Two things were already clear months before Dutch election day: the Netherlands would have a new prime minister and dozens of new parliamentarians. Forty sitting members of parliament, a quarter of the Tweede Kamer (lower house), and, even more striking, three of the four leaders of the outgoing conservative-led coalition had announced their departure from national politics. Ironically, in this sea of electoral change, it was the far-right mainstay, Geert Wilders, the soon-to-be longest-sitting MP, who would emerge the big winner.
How do we make sense of the political earthquake that has put Wilders and his PVV party in first place and how will it affect Dutch and European politics? The first, and most important, lesson is one that Dutch politicians in particular should have known, as it has happened over and over again in the past three decades in the Netherlands and throughout western Europe. If you make the elections about the issues of the far right, notably the “problem” of immigration, the far right wins. We saw this most recently in Sweden.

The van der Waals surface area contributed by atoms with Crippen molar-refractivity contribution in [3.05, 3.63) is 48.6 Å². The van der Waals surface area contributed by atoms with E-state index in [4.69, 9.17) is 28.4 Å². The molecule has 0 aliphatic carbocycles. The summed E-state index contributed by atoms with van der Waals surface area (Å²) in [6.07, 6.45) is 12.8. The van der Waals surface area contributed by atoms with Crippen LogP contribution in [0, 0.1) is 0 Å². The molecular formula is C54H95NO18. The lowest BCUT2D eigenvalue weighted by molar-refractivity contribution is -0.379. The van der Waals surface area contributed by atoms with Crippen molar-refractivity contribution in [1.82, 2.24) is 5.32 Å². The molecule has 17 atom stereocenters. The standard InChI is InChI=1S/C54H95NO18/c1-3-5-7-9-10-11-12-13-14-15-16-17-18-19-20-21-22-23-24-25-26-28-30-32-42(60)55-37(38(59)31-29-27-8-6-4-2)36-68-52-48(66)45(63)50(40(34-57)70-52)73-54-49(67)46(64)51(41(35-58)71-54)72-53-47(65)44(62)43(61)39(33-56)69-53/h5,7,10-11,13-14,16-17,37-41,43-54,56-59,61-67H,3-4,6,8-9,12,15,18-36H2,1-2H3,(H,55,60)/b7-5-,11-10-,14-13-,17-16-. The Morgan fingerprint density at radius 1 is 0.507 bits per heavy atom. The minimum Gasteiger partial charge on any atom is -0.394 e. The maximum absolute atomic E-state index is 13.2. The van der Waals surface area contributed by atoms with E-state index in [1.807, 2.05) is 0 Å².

Another similarity with last year’s Swedish elections is that if you make elections about the far right’s suitability to govern, the far right wins. In the last week of the campaign, as the PVV made its shocking surge in the polls, article after article proclaimed the “milder tone” of Wilders, who had allegedly softened his “sharp edges”.
In fact, always witty, but rarely critical, the Dutch media even started to refer to him as Geert Milders. In reality, and as Wilders emphasised several times, there was no change in programme but one in strategy. He has not moderated his extreme positions about immigration or Islam, let alone rejected them. Rather, he has said that there are “bigger problems” than limiting immigration at the moment. [Continue reading…]